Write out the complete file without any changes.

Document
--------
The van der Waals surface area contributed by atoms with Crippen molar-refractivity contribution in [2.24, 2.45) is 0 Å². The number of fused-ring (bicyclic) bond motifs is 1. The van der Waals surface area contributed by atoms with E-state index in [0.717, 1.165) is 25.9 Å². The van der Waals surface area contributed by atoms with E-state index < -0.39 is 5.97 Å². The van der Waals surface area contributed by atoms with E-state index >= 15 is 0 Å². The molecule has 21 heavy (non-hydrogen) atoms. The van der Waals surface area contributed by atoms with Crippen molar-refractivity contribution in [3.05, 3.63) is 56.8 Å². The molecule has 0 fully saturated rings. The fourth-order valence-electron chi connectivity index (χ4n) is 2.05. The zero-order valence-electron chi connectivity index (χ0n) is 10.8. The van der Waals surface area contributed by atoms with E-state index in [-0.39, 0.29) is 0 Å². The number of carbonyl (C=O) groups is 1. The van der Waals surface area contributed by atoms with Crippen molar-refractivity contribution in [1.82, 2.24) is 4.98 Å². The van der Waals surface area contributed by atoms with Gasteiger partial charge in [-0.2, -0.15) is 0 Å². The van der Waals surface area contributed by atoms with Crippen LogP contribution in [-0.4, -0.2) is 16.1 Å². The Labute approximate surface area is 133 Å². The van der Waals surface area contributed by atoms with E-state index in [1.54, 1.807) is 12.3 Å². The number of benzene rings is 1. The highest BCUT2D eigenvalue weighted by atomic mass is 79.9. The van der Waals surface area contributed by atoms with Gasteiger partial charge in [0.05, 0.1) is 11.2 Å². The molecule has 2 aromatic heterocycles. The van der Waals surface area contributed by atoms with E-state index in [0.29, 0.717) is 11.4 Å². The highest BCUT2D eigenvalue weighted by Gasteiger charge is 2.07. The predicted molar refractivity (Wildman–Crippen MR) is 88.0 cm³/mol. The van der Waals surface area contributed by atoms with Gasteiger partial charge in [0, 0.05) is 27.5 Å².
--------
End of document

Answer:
The van der Waals surface area contributed by atoms with Crippen molar-refractivity contribution in [2.24, 2.45) is 0 Å². The number of fused-ring (bicyclic) bond motifs is 1. The van der Waals surface area contributed by atoms with E-state index in [0.717, 1.165) is 25.9 Å². The van der Waals surface area contributed by atoms with E-state index < -0.39 is 5.97 Å². The van der Waals surface area contributed by atoms with E-state index >= 15 is 0 Å². The molecule has 21 heavy (non-hydrogen) atoms. The van der Waals surface area contributed by atoms with Crippen molar-refractivity contribution in [3.05, 3.63) is 56.8 Å². The molecule has 0 fully saturated rings. The fourth-order valence-electron chi connectivity index (χ4n) is 2.05. The zero-order valence-electron chi connectivity index (χ0n) is 10.8. The van der Waals surface area contributed by atoms with E-state index in [-0.39, 0.29) is 0 Å². The number of carbonyl (C=O) groups is 1. The van der Waals surface area contributed by atoms with Crippen molar-refractivity contribution in [1.82, 2.24) is 4.98 Å². The van der Waals surface area contributed by atoms with Gasteiger partial charge in [-0.2, -0.15) is 0 Å². The van der Waals surface area contributed by atoms with Crippen LogP contribution in [-0.4, -0.2) is 16.1 Å². The Labute approximate surface area is 133 Å². The van der Waals surface area contributed by atoms with E-state index in [1.54, 1.807) is 12.3 Å². The number of benzene rings is 1. The highest BCUT2D eigenvalue weighted by atomic mass is 79.9. The van der Waals surface area contributed by atoms with Gasteiger partial charge in [0.05, 0.1) is 11.2 Å². The molecule has 2 aromatic heterocycles. The van der Waals surface area contributed by atoms with E-state index in [0.29, 0.717) is 11.4 Å². The highest BCUT2D eigenvalue weighted by Gasteiger charge is 2.07. The predicted molar refractivity (Wildman–Crippen MR) is 88.0 cm³/mol. The van der Waals surface area contributed by atoms with Gasteiger partial charge in [0, 0.05) is 27.5 Å².